Leashes can be divided into a couple of different categories. Extendable and non extendable. The materials that leashes are constructed out of vary widely. For training a new dog, I prefer a 6 ft long 1 inch wide nylon leash. They are cheap, functional and get the job done. If I am training a puppy, or a small dog then I generally use a 1/4in wide leash. The full inch wide leashes are much to thick for a small dog :) I prefer the 1in wide leash, because if the dog suddenly bolts for something it is much easier on your hands. Once my dog is trained up, I tend to use a simple leather leash. This is purely for aesthetics and reflects more on my sense of style than anything else.

Extendable Leashes

Yet another silly type of dog accessory. This type of leash was invented for working Hounds. The trainer could give the dog a lot of head room to track scents, and then quickly take up the slack to prevent tangling on ground debris. In an urban environment, these leashes are downright unsafe. A strong dog can pull hard, overwhelm the locking mechanism, and then run right into the road. Additionally, these leashes are nearly useless for everyday training. Save your money, get a generic 6 ft nylon leash.

Any clicker or short noise maker will do. Heck, you could even just snap your fingers.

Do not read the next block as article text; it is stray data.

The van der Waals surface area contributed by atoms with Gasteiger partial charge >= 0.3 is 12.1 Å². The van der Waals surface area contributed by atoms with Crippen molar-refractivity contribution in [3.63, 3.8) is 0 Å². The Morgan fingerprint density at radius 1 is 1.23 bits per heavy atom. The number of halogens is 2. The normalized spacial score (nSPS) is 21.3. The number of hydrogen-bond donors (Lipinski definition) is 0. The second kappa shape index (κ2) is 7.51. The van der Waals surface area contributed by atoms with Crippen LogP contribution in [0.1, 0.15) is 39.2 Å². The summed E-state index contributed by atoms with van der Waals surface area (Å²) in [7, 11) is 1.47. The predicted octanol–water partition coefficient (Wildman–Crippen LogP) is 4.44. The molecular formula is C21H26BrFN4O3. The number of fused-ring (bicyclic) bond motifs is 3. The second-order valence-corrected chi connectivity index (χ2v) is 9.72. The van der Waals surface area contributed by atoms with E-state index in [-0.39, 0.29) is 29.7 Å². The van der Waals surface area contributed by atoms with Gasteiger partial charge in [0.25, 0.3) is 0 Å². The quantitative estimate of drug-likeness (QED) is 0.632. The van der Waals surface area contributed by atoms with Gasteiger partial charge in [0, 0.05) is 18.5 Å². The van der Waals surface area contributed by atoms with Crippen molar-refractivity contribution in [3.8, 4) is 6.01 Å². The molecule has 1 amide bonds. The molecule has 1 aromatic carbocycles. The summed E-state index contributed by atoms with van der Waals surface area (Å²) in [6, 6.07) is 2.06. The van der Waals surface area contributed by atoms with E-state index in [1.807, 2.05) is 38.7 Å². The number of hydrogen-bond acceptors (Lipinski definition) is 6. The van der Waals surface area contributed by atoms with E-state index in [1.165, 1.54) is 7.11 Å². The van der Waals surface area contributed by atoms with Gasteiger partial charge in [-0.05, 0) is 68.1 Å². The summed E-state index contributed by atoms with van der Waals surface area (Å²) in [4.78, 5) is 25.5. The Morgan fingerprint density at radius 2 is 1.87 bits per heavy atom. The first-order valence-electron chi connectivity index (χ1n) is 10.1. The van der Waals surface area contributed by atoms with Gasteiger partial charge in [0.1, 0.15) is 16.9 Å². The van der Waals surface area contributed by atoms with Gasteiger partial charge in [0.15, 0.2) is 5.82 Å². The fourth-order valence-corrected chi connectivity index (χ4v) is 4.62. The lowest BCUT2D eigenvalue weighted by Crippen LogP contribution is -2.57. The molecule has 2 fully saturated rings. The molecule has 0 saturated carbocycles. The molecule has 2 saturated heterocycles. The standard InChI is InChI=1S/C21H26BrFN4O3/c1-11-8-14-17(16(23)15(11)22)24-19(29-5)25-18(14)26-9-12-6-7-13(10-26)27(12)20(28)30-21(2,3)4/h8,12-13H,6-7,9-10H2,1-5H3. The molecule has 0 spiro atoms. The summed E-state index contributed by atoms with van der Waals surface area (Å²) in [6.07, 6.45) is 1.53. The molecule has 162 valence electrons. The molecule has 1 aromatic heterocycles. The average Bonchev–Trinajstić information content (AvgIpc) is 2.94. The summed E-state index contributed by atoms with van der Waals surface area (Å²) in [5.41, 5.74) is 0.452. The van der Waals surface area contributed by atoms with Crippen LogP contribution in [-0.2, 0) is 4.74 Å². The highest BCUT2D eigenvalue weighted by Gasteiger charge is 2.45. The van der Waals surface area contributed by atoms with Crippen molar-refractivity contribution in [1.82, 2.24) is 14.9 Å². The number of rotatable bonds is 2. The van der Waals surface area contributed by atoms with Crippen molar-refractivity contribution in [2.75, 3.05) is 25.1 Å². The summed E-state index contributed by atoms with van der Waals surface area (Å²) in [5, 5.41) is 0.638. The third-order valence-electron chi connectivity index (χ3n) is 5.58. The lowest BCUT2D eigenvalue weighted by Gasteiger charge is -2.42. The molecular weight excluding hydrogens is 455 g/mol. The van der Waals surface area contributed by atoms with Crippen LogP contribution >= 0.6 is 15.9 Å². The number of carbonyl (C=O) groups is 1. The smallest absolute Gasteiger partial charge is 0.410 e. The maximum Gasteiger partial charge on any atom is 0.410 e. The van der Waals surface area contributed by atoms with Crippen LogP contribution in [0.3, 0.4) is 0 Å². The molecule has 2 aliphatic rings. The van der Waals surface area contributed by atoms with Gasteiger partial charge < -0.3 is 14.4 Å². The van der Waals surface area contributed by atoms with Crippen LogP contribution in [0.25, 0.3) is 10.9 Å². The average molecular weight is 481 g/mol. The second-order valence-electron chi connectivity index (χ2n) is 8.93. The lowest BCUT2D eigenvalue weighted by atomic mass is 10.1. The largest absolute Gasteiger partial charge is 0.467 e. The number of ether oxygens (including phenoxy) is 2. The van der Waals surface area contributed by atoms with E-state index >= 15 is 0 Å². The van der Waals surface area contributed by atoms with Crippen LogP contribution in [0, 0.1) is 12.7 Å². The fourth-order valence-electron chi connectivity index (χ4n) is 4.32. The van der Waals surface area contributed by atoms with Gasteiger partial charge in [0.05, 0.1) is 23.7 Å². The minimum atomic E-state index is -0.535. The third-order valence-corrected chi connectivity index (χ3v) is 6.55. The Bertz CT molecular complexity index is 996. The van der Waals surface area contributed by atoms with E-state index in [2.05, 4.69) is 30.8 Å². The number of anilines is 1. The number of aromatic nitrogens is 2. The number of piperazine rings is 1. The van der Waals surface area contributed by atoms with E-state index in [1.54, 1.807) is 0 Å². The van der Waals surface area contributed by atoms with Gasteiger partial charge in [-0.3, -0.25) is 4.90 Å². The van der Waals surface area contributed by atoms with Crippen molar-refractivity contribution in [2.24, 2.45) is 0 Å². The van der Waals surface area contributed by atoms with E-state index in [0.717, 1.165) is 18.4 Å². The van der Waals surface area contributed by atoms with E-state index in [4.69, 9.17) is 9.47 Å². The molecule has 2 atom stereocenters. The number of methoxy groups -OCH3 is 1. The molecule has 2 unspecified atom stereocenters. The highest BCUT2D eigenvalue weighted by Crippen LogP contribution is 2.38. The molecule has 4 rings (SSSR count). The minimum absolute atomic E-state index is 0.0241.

What makes your dog tick? Food, play, silly talk? Make sure you have a ready supply of dog treats. Nylon treat bags that clip onto your belt or waist band are particularly handy. If not, a zip-lock bag and an alligator clip works just as well.

If you want to train a dog, you need a dog. Duh. Any mutt will do. Some are smarter than others, but I haven't met a dog that couldn't learn the basics. I personally prefer working dogs, or poodle crosses.

Like any field, you will find a wide range of contrasting ideas. The above are my views on what works and what doesn't. At the end of the day, it is your dog. If you want to use a $60 Dolce and Gabanna leash with a diamond studded collar...go right ahead. I prefer a 6 ft length of nylon rope, but then again I have a rather utilitarian outlook on life.  If you want to fill your closet with a variety pointless dog accessories and accoutrements, go right ahead! Whatever makes you happy.

Step 2: Reinforcement Schedules

Regular Reinforcement